Kemp’s Senate pick sparks rift in lieutenant governor’s office

Lt. Gov. Geoff Duncan’s decision to stand beside Gov. Brian Kemp as he unveiled Kelly Loeffler as his pick for a U.S. Senate seat triggered the abrupt resignation of his top aide, according to senior GOP officials.

Chip Lake, a veteran operative who helped engineer Duncan’s 2018 election, announced his resignation on social media four hours after Kemp unveiled Loeffler as his pick for the coveted seat.

Lake would not comment publicly about why he left the post as Duncan was preparing for his second legislative session, which starts Jan. 13.

But an official who requested anonymity to describe confidential discussions said Lake felt “handcuffed” by an impulsive lieutenant governor who frequently took strategic advice from a “life coach.”

In a statement, Duncan did not dispute that he sought counsel from someone outside his official staff to help hash out his decision. He said he’s found “enormous success in building consensus and seeking counsel from people I trust with many different perspectives.”

“When I say policy over politics, I mean it, and in this particular case I took the time needed and consulted those I respected to get it right,” he said. “If that cost me some political points, so be it.”

Senate split

The fallout offers a window into the tension over Kemp's appointment of Loeffler, a finance executive unknown to many Georgia Republican leaders.

Some activists pushed Kemp to tap U.S. Rep. Doug Collins to the seat instead, and many remain uncommitted as he weighs a potential challenge against her in November's special election.

Duncan’s office declined to comment on the personnel matter. But Republican officials said the relationship between the lieutenant governor and his top strategist had grown strained for months, before snapping with Duncan’s decision to support Loeffler at the Dec. 4 press conference.

Georgia Lt. Gov. Geoff Duncan (right) shakes Gov. Brian Kemp’s hand after introducing him during a press conference at the State Capitol Nov. 4, 2019. Gov. Kemp announced a proposed limited expansion of Medicaid in Georgia. (Alyssa Pointer/Atlanta Journal-Constitution)

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The governor and his staff worked the phones before Loeffler's unveiling, intent on packing his office with prominent Republicans to turn the announcement into a show of support for Loeffler. The absence of Duncan, the president of the Senate and one of Kemp's top allies, would have been glaring.

The lieutenant governor initially did not commit to appear with Kemp at the event, but he changed his mind after a meeting with the outside adviser.

Duncan said he also met with Kemp and learned more about Loeffler's "conservative credentials and inspiring story" before he showed up at the governor's side for her debut.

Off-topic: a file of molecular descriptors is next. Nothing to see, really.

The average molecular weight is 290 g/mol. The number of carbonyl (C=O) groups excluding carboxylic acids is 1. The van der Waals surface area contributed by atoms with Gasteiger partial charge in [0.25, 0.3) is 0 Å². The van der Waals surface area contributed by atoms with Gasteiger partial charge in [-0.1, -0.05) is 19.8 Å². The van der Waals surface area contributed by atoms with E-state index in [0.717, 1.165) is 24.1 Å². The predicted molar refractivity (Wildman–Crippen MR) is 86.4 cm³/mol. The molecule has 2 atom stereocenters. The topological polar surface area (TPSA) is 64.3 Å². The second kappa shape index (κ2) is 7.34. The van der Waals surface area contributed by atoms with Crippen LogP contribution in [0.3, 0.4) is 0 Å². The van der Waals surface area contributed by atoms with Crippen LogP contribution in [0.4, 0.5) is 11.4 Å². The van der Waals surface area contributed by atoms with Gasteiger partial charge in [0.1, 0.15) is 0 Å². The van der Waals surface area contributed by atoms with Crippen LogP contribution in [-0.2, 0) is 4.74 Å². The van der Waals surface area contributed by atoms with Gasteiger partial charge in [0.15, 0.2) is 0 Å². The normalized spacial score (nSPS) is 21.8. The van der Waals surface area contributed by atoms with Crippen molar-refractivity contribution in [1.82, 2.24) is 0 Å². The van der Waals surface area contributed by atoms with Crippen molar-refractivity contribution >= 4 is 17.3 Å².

‘Turnover is expected’

Lake said in a statement it was the "honor of a lifetime" to serve as Duncan's chief of staff and that he has no plans to work for Collins, who he has advised in past House campaigns, if he runs for Senate.  

He’s one of two senior Duncan officials to announce their departures this month.

Loree Anne Paradise said Wednesday that she was leaving her job as Duncan’s communications director to join a private legal practice. She said after recently earning a license to practice law in Georgia that it was “the best time for both myself and my family to begin my legal career.”

Duncan’s new top aide, John Porter, is an attorney and operative who served as one of his deputies. He said in a statement that “turnover is expected” in state government and that other advisers, including policy director Mike Dudgeon and general counsel Regina Quick, remain on his staff.

Amid his crowded office, Gov. Brian Kemp announced that business woman Kelly Loeffler will replace U.S. Sen. Johnny Isakson in Washington.

Credit: Sandra Parrish/WSB Radio

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Credit: Sandra Parrish/WSB Radio

“With the vast majority of the team that helped the lieutenant governor usher through meaningful healthcare reforms, strengthen protections for sexual harassment victims in the workplace and pass the heartbeat bill remaining intact, our office is more prepared than ever for the upcoming session,” Porter said.

Several Republican senators who requested anonymity expressed concerns that Lake’s retirement could hobble the lieutenant governor’s office at a pivotal time. Others said they were confident in Duncan and his operation.

State Sen. John Kennedy, one of the top Republicans in the chamber, said “without a doubt the relationships and trust with the lieutenant governor’s office is stronger than ever.”

“I’m confident that when we close the book on the 2020 session, we’ll reflect back on a Republican caucus, Senate leadership and lieutenant governor that worked hand in hand to pass significant legislation.”